But this leaves Eilenberger plenty of space to discuss the puzzling Tractatus. He rightly points out that Wittgenstein’s mission to establish once and for all what can meaningfully be said—that is, what kinds of statements actually make sense—was far more than an attempt to rid philosophy of metaphysical hokum (even if that was how his logical-empiricist fans in Cambridge and the Vienna Circle wanted to read the work).
Wittgenstein does declare that the only valid propositions are those of natural science, since these alone share the same logical structure as empirical reality, and so can capture an existing or possible state of affairs in the world. But as Wittgenstein freely admits, this means that the Tractatus itself is nonsense. Therefore its reader is encouraged to disregard the very claims which establish how to judge claims, to “throw away the ladder after he has climbed up it.” Besides, “even if all possible scientific questions be answered, the problems of life have still not been touched at all.”
According to Eilenberger, who belongs to the “existentialist Wittgenstein” school, the Tractatus’ real goals are twofold: to save humanity from pointless conflict by clarifying what can be communicated with certainty; and to emphasise the degree to which our lives will always be plagued by ambiguity—by that which can only be “shown,” not said—and hence by decisions that must be taken on the basis of faith.
This reading allows Eilenberger to place Wittgenstein in dialogue with Heidegger and Benjamin. The latter both styled themselves as abrasive outsiders: Heidegger as the Black Forest peasant seeking to subvert academic philosophy from within, Benjamin as the struggling journalist and flaneur who, thanks to his erratic behaviour and idiosyncratic methods, never found an academic post. By the end of the 20s, they had gravitated towards the political extremes: Heidegger eventually joined the Nazi party and Benjamin flirted with communism.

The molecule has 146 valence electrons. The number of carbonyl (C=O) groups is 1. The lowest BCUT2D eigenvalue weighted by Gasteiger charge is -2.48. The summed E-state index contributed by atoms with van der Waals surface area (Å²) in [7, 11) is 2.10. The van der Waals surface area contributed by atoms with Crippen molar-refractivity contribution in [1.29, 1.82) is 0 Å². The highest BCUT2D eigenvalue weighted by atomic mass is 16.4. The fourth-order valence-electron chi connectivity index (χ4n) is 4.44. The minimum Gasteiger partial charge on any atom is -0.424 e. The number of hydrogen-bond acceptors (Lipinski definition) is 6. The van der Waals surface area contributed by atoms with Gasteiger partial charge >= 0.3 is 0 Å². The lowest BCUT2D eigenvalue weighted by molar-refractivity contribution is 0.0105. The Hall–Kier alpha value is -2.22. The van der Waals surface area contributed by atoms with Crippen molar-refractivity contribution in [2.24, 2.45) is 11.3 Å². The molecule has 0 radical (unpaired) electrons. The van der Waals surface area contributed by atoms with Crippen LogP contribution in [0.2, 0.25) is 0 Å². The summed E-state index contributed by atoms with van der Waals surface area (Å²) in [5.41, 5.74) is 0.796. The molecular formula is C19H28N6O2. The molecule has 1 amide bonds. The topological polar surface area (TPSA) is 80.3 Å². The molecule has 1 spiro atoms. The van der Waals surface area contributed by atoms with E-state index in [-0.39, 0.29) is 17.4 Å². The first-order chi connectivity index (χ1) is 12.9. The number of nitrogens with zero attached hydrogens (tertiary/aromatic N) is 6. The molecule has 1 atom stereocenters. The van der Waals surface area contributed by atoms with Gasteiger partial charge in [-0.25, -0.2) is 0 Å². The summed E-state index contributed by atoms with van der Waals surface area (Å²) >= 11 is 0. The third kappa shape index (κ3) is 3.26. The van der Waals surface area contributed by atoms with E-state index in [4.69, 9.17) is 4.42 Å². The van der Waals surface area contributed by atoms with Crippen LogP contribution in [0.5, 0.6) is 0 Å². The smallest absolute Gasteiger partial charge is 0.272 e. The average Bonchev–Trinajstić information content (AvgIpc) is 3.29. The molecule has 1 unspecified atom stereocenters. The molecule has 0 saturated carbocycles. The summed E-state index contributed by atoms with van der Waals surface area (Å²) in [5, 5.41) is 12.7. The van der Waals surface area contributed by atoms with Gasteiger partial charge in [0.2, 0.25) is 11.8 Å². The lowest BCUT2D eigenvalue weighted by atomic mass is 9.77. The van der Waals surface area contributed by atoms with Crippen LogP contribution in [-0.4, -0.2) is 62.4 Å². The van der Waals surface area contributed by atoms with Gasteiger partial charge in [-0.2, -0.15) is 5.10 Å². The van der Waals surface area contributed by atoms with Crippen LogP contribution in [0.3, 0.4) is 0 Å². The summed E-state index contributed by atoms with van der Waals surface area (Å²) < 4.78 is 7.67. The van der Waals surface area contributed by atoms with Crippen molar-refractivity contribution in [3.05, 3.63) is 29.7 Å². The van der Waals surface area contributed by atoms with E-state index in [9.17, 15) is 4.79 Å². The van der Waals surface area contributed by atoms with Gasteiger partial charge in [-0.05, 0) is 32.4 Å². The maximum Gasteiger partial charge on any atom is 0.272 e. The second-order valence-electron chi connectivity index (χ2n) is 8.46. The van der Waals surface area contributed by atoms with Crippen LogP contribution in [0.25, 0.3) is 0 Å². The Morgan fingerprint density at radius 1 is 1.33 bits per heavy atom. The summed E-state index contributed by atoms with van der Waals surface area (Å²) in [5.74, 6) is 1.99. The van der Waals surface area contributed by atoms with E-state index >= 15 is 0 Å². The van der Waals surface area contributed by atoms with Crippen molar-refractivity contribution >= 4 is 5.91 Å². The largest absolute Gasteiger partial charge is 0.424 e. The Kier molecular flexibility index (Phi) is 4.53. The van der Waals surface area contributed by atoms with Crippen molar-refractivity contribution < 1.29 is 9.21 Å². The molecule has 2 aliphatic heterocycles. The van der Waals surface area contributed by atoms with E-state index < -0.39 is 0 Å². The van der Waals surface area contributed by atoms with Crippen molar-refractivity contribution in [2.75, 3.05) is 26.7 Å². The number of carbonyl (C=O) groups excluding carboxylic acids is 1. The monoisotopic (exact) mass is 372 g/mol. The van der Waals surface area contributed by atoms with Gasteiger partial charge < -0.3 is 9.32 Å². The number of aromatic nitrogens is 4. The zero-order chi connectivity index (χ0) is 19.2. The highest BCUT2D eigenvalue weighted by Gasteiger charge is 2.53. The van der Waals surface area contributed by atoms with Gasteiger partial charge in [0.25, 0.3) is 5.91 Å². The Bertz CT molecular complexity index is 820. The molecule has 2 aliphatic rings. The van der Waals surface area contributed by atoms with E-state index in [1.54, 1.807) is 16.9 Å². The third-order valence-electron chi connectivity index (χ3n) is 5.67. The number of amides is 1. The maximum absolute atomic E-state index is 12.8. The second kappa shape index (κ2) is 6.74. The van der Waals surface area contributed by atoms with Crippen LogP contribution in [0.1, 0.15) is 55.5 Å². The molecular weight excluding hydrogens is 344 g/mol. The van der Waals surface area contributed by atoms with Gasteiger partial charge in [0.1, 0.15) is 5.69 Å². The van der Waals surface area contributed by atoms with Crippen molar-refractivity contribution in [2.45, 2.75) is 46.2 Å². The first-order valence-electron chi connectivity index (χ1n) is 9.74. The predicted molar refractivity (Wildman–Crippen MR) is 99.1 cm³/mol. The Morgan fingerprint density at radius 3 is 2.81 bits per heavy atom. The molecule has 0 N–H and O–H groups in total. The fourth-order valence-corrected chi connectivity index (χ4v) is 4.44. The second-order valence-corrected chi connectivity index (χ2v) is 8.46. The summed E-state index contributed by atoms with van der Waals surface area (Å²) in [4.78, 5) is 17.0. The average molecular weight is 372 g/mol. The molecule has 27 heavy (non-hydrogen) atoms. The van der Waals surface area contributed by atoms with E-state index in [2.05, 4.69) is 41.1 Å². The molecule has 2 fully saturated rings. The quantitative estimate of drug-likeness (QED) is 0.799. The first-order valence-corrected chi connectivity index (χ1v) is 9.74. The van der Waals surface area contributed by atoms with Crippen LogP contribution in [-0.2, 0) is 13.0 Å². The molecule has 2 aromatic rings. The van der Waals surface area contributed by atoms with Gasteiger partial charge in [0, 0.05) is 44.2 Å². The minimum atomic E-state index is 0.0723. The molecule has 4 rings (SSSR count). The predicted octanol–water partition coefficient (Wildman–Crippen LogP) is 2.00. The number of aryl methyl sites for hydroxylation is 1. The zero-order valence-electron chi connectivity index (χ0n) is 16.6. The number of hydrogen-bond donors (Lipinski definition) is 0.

Like many intellectuals of the time, Heidegger and Benjamin were interested in the consequences of the scientific and philosophical revolutions of the seventeenth century, the revolutions of Galileo and Descartes, which had produced the characteristic dualism of modernity: the separation of the autonomous, thinking subject from a scientific reality governed by natural laws. Both present this as an illusory and fallen state, in which the world has been stripped of authentic human purpose and significance.
Granted, Heidegger did not think such fine things were available to most of humanity anyway. As he argues in his masterpiece Being and Time, people tend to seek distraction in mundane tasks, social conventions and gossip. But it did bother him that philosophers had forgotten about “the question of the meaning of Being.” To ask this question is to realise that, before we come to do science or anything else, we are always already “thrown” into an existence we have neither chosen nor designed, and which we can only access through the meanings made available by language and by the looming horizon of our own mortality.